On Thursday 25th we were up at 4.30am and
sailing by 5. It felt good to be sailing in the dark again and watch the
sunrise as we headed up the east coast of St Vincent.
With very fluky wind all the way, we were goose winging, then on a beam reach,
and then had wind on the nose the last few hours, as we passed the beautiful
towering twin Pitons on the south west coast of St Lucia. After about 11
hours we anchored off Reduit Beach, Rodney
Bay, and were reprimanded
for checking in “late” by customs and immigration …. the
offices were actually still open for another hour..
Our stop in St Lucia has been 5 days of boat
work. We have at last found here all the parts we have been looking for
to service both engines, fix the generator, the watermaker and SSB radio, plus
work our way through another long list of jobs. Shane has sweated out the
days down below, with his head in both engines, the transom lockers, and all
sorts of virtually inaccessible spaces. The boat has become a workshop
awash with tools, oily rags and snakes of wiring… but at last, o
fingers crossed, with yet more capacitor re-arranging, we have a working
generator, the engines purr like contented cats, and we’re de-salinating
water by the gallon (for now!) … so its time for a much needed good wash
tonight! Re the SSB radio ….don’t even ask … despite
managing to stuff an extra 200 ft of wiring into the boat …
Evenings we have spent catching up with friends from
“Rapau”, Keith and Welly, anchored nearby, in various tiki bars or
on the boat, and talking capacitors, volts and amps …riveting stuff !!
…..and yesterday late afternoon we dinghied over to Pidgeon Island
to sample the final scraps of a food fair taking place. Sadly we missed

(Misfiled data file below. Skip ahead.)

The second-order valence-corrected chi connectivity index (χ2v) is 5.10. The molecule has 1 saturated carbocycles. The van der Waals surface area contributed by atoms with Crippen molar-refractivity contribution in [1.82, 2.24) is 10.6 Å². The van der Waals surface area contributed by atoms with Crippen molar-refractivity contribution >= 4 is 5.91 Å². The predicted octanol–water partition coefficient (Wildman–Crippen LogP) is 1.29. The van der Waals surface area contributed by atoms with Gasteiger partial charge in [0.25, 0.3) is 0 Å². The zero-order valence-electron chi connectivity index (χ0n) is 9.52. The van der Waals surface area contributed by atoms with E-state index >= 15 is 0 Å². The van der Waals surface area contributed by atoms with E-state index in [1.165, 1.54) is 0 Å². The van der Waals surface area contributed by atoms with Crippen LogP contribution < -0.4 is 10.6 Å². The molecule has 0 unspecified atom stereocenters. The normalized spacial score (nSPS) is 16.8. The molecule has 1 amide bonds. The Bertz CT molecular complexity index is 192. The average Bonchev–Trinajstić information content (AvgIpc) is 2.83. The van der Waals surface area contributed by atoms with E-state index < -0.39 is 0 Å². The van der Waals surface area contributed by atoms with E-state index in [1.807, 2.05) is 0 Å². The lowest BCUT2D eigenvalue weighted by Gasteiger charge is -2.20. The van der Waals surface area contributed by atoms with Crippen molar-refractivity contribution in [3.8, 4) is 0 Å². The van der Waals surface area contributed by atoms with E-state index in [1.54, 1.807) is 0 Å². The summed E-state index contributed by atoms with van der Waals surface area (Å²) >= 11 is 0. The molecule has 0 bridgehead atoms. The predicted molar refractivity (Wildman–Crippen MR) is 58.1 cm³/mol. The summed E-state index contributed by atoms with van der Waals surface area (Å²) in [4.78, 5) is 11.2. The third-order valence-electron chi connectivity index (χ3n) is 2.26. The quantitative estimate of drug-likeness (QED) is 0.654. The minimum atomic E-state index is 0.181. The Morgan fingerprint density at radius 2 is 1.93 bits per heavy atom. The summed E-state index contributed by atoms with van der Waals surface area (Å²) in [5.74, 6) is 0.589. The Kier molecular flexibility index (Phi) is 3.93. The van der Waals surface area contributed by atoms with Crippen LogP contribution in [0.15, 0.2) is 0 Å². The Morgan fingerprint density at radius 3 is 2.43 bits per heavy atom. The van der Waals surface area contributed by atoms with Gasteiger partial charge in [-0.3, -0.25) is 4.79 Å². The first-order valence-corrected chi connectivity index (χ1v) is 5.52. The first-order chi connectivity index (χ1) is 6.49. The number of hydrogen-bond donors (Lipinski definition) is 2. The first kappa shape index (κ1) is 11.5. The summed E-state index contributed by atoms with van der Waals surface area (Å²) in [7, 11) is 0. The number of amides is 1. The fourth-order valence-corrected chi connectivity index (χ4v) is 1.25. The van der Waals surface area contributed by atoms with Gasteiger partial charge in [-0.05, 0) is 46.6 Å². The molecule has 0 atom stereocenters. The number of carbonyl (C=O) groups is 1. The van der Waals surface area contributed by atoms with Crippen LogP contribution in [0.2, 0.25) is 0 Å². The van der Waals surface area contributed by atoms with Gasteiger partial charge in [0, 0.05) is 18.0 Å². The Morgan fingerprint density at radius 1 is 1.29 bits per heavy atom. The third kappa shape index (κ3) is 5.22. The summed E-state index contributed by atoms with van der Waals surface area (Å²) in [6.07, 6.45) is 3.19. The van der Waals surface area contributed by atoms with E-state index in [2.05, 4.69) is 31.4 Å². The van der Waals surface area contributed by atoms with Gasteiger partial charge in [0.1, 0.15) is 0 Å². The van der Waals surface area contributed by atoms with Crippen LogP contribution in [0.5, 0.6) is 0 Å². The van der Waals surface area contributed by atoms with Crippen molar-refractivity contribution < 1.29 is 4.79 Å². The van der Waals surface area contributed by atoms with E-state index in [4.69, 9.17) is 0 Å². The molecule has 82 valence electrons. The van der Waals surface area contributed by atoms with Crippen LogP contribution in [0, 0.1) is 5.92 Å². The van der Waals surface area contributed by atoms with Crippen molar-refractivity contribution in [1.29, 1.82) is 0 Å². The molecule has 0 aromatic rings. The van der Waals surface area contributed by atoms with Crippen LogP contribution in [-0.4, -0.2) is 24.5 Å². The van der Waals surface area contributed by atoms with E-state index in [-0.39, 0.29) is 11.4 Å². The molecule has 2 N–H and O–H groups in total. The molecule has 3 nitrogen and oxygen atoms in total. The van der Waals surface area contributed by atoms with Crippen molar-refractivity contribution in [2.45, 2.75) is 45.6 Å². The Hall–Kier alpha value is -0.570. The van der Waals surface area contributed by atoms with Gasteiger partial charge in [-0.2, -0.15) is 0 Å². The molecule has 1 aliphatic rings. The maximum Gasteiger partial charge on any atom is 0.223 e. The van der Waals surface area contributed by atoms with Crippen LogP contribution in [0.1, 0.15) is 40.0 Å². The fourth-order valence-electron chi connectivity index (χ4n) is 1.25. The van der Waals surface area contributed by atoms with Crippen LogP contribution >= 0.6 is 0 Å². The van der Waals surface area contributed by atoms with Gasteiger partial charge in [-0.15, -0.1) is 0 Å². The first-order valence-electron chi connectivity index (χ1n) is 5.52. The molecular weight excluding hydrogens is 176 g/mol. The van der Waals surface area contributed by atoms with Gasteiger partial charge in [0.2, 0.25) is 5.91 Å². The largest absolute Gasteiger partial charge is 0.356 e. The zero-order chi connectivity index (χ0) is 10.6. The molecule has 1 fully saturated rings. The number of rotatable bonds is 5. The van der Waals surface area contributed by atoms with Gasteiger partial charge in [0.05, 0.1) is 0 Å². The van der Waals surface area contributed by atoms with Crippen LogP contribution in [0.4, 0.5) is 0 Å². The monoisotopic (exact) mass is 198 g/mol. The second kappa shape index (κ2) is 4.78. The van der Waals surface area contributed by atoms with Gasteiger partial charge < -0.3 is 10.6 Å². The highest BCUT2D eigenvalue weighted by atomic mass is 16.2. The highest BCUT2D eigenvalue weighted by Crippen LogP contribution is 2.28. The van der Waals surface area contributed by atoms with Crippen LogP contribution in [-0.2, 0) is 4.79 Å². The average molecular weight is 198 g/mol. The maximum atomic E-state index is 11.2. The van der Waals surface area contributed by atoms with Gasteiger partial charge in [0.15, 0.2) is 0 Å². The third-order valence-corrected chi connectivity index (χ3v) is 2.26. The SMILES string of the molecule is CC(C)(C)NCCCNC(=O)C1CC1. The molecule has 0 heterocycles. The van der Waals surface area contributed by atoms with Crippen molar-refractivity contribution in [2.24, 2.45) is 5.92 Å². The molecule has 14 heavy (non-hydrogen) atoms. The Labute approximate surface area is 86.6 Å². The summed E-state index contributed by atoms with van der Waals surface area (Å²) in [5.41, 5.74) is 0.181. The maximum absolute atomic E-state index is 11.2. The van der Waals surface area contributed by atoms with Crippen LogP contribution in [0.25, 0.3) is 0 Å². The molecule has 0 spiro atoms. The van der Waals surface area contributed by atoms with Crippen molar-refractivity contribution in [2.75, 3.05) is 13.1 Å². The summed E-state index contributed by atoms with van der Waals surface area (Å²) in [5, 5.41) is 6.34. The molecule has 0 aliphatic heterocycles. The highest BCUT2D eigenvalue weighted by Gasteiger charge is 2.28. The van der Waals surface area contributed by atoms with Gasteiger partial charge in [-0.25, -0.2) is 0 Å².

most of the food, but the pan drums were good, and we ended up in “Jambe
de Bois”, a cool and arty bar with cheap drinks and good food. Pidgeon Island
used to be the main base for the British Navy in this area, ideally situated
being in sight (just!) of Martinique, the main
French Base. Still visible are the remnants of the old fort (partly
restored), hospital buildings, barracks and storerooms. Now the St Lucia
National Trust conserves it as a park, and the climb to the top of the peaks is
rewarded by the stunning views.
St Lucia is renowned for its mountainous and lush
landscape, with its tropical rain forest near the centre of the island;
bananas are its main crop (I’m playing ball with the fruit bats
again…) Sadly at the moment, the island, like many we’ve
visited, is suffering a bad drought. The landscape is arid and dry, and the
locals and animals are suffering as water is being strictly rationed.
They rely on rain alone, and it’s been the driest winter in years.
It’s also much hotter than normal, and when the wind doesn’t blow,
you really feel it!
Tomorrow, Tuesday 2nd, another early start
as we sail up to Martinique. We’re
quite excited about the idea of French wine, saucissons, maybe a croissant and